Reliability and Validity of Clinical Diagnosis

As indicated, clinical diagnosis usually results in a specific categorization or label. After the patient has been appraised, the clinician offers a diagnosis (e.g., schizophrenia, paranoid type). If the diagnosis reflects a specific disease process that is known and understood, there is a reasonable probability that most diagnosticians might agree on the correct diagnosis. However, if the diagnostic category lacks preciseness and covers a moderate variety of behaviors, the reliability of the diagnosis may be impaired. This is of some importance for both practice and research. For example, if a specific treatment is indicated for a given disorder, a misdiagnosis may lead to improper treatment. In research investigations, unreliable diagnoses for the subjects studied may lead to unreliable or invalid results. Thus, the reliability of the diagnosis is of some consequence; most of the research in the past has not secured high agreement among psychiatrists who provided diagnoses on the same group of subjects (Ash, 1949; Beck, Ward, Men-delson, Mock, & Erbaugh, 1962; Blashfield, 1973; Hunt, Wittson, & Hunt, 1953; Kreitman, 1961; Kuriansky, Demingk, & Gurland, 1974; Malamud,

1946; Spitzer & Fleiss, 1974). Although several of these studies have flaws, they do illustrate the problem of the lack of reliability in psychiatric diagnosis. The percentage of agreement between two psychiatrists for specific subtype diagnosis, excluding organic brain syndromes, varied from 6 to 57% in one study (Schmidt & Fonda, 1956). In a study of three psychiatrists who worked in the same hospital with comparable groups of patients, one of the psychiatrists diagnosed two-thirds of his patients as schizophrenic, compared with 22 and 29% by the other two psychiatrists (Pasa-manick, Dinitz, & Lefton, 1959). Anyone who has worked for a time in a psychiatric hospital has had the opportunity to observe the diagnostic preferences and biases of other staff members.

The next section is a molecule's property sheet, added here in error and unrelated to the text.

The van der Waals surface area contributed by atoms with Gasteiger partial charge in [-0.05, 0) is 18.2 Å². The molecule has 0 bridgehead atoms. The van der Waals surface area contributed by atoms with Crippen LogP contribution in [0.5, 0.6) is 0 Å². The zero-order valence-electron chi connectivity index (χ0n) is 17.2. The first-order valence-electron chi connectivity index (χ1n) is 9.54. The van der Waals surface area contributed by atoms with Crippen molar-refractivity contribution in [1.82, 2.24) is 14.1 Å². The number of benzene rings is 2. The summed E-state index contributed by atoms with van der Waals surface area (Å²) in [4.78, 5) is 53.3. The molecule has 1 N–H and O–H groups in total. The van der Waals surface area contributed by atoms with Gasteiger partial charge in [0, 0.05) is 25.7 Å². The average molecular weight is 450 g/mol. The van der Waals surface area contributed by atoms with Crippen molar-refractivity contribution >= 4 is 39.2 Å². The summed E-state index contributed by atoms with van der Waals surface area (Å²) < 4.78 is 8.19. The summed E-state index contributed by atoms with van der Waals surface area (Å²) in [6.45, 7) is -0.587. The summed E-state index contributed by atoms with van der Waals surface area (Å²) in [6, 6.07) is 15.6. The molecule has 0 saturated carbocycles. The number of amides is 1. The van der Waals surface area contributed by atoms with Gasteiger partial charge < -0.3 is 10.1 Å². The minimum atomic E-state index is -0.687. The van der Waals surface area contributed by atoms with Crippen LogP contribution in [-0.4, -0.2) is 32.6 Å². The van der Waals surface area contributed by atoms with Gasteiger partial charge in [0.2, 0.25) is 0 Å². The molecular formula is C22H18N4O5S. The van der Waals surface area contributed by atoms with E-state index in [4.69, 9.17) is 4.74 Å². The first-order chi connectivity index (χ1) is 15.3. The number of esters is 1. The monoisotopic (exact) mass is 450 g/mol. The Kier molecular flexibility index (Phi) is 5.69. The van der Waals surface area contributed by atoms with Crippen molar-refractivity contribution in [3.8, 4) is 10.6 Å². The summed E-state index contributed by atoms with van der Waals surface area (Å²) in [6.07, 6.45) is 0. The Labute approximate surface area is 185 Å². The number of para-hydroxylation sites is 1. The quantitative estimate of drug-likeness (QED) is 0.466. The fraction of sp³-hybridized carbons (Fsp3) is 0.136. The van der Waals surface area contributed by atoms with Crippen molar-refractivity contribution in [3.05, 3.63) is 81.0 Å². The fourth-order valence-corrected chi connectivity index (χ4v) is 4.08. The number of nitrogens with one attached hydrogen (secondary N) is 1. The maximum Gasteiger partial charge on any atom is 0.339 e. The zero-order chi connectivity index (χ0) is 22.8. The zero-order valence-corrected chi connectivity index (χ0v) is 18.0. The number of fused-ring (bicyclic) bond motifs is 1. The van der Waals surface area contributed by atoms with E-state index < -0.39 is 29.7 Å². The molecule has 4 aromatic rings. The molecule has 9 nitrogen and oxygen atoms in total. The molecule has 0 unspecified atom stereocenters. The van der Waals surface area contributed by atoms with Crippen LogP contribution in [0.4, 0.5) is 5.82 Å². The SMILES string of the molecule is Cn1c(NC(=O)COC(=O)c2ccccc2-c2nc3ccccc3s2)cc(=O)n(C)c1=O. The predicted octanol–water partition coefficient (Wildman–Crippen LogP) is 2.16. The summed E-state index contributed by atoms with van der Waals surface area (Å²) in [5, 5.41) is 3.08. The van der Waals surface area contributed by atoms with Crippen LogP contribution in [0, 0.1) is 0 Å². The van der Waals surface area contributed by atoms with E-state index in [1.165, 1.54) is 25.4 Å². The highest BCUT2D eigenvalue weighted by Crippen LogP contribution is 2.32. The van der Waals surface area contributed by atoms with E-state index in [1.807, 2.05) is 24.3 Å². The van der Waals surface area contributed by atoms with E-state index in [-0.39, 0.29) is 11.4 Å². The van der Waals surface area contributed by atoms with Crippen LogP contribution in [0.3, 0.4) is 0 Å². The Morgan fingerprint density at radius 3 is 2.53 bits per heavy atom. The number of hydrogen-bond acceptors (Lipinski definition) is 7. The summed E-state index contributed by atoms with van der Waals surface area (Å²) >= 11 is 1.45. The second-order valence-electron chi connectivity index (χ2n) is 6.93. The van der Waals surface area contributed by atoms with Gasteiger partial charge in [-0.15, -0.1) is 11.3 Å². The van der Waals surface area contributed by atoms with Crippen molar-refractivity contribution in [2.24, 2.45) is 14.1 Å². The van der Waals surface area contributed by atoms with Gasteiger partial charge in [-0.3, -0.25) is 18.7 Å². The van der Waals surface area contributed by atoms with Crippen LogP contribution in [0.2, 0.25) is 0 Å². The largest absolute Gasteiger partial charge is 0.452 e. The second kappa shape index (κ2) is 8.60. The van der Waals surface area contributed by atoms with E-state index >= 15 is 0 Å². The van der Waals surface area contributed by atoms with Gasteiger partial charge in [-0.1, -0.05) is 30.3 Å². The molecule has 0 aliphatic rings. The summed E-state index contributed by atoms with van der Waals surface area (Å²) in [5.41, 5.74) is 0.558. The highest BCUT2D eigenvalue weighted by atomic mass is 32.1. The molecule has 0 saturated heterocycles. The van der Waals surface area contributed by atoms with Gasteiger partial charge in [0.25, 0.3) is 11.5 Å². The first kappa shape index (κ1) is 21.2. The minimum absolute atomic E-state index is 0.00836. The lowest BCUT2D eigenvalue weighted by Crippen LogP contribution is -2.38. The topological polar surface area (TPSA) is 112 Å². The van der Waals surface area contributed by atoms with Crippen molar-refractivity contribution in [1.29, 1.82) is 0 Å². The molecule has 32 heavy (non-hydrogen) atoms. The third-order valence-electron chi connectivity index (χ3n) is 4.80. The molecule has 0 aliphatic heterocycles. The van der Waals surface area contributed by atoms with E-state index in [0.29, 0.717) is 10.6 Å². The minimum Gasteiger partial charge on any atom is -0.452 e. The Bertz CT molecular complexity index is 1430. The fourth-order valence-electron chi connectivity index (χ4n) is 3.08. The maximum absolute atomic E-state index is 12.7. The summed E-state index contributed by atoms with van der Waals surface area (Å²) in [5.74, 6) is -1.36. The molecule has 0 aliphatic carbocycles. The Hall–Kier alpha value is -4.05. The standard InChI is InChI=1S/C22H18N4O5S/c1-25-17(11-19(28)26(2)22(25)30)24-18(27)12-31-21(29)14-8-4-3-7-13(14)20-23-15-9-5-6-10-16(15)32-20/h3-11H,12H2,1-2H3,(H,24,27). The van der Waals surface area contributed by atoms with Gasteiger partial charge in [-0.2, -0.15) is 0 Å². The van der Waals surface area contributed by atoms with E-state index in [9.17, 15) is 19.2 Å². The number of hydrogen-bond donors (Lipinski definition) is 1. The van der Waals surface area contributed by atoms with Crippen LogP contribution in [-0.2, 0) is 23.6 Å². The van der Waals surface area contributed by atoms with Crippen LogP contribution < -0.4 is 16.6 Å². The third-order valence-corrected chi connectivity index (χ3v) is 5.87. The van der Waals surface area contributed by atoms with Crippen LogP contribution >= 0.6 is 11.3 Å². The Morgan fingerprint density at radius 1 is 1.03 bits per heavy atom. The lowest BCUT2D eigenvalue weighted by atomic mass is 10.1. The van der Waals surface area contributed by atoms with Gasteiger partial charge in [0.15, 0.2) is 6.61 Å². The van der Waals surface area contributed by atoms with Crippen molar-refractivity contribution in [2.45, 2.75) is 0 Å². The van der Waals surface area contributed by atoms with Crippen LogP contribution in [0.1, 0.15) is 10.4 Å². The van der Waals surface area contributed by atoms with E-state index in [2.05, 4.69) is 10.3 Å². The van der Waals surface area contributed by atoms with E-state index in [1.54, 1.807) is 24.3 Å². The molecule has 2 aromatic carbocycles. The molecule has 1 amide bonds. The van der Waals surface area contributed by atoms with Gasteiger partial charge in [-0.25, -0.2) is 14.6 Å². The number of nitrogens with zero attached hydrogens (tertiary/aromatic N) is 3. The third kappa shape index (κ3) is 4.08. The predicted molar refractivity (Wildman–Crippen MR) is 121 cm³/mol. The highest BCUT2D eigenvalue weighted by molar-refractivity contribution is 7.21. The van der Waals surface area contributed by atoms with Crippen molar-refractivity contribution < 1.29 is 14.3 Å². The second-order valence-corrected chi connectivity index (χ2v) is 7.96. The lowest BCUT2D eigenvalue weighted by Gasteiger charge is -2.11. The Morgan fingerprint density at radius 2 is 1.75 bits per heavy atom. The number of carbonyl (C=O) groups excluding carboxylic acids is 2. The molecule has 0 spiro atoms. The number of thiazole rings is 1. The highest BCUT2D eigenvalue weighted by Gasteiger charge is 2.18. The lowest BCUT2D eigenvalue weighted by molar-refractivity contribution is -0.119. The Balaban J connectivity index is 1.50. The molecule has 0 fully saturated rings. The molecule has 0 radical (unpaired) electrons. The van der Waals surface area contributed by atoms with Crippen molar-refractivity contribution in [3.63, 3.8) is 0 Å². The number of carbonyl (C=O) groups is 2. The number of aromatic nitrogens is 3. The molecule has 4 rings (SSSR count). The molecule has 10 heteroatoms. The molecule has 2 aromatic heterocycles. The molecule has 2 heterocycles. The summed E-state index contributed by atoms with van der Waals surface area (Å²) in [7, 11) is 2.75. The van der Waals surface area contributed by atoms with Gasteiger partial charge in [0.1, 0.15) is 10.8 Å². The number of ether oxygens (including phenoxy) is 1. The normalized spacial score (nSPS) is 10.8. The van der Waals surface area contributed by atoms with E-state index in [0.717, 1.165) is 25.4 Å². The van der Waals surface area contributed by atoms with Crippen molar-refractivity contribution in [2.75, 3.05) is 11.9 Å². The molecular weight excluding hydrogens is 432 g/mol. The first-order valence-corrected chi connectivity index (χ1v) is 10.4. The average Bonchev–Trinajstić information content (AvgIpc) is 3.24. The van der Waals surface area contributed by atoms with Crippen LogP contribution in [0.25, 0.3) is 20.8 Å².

Other examples of the possible unreliability of psychiatric diagnosis can be found in differences in proportions or distribution of diagnoses over time and in different countries or geographic locations. Kramer (1965), for example, collected data that showed large variations over time in first admission rates to state mental hospitals in the United States for different diagnoses. The rates of schizophrenic admissions were 17.2, 22.0, and 25.3 per 100,000 for the years 1940, 1950, and 1960, respectively. The 1960 rate of admission for patients diagnosed as schizophrenic exceeded the 1940 rate by 47%. The rates of affective psychosis, on the other hand, showed a steady decline from 11.2 to 9.5 to 7.4 for the same periods, or a decline of 33.9%. Does this represent a real increase in rates of admission for schizophrenia and a real decrease in such rates for affective psychosis, or does this reflect inconsistency in applying diagnostic criteria? Similar questions can be raised concerning other diagnoses for which large differences in rates of admission are observed. "The large increases in the rates for the psychoneuroses, personality disorders, and alcoholic addictions raise questions as to whether they represent true increases in rates of admission for these diagnostic groups or differences in diagnostic fads and criteria or other factors that lead mental hospital psychiatrists to place nonpsychotic diagnoses on increasing numbers of patients'' (Kramer, 1965, pp. 104-105).

It is reasonably clear from the kinds of data mentioned before, as well as from studies comparing psychiatric diagnoses obtained in different countries, that unreliability in diagnosis has constituted a problem of some importance. It is cer tainly a serious problem for research on psycho-pathology. If there is limited reliability for the diagnostic groups studied, the results secured for any investigation may lack stability, and replication and generalization of results will be difficult. Clinically, lack of reliability may lead to incorrect diagnosis and treatment. As a result of faulty diagnosis, individuals may be socially stigmatized or inappropriately institutionalized. Thus, reliability of diagnosis is not merely an academic issue, even though our concern here with methodological issues may pertain more directly to problems of research in psychopathology.